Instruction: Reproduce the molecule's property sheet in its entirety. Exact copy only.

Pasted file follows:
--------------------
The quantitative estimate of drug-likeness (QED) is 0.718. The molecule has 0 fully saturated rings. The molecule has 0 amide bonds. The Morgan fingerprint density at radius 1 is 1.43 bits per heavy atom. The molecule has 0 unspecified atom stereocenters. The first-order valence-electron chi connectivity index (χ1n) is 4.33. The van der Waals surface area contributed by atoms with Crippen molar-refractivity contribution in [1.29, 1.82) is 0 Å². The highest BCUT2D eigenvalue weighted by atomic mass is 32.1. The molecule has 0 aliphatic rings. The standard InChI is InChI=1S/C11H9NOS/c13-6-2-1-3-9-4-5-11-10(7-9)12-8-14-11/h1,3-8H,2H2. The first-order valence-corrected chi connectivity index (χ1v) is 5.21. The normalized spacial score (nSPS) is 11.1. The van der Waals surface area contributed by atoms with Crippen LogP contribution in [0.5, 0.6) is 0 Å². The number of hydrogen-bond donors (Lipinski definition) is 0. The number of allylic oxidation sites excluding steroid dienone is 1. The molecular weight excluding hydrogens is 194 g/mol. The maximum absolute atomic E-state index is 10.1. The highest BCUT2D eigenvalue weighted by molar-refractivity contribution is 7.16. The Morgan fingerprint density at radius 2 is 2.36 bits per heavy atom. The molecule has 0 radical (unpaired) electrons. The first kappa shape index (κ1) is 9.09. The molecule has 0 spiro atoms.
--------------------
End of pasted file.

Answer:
The quantitative estimate of drug-likeness (QED) is 0.718. The molecule has 0 fully saturated rings. The molecule has 0 amide bonds. The Morgan fingerprint density at radius 1 is 1.43 bits per heavy atom. The molecule has 0 unspecified atom stereocenters. The first-order valence-electron chi connectivity index (χ1n) is 4.33. The van der Waals surface area contributed by atoms with Crippen molar-refractivity contribution in [1.29, 1.82) is 0 Å². The highest BCUT2D eigenvalue weighted by atomic mass is 32.1. The molecule has 0 aliphatic rings. The standard InChI is InChI=1S/C11H9NOS/c13-6-2-1-3-9-4-5-11-10(7-9)12-8-14-11/h1,3-8H,2H2. The first-order valence-corrected chi connectivity index (χ1v) is 5.21. The normalized spacial score (nSPS) is 11.1. The van der Waals surface area contributed by atoms with Crippen LogP contribution in [0.5, 0.6) is 0 Å². The number of hydrogen-bond donors (Lipinski definition) is 0. The number of allylic oxidation sites excluding steroid dienone is 1. The molecular weight excluding hydrogens is 194 g/mol. The maximum absolute atomic E-state index is 10.1. The highest BCUT2D eigenvalue weighted by molar-refractivity contribution is 7.16. The Morgan fingerprint density at radius 2 is 2.36 bits per heavy atom. The molecule has 0 radical (unpaired) electrons. The first kappa shape index (κ1) is 9.09. The molecule has 0 spiro atoms.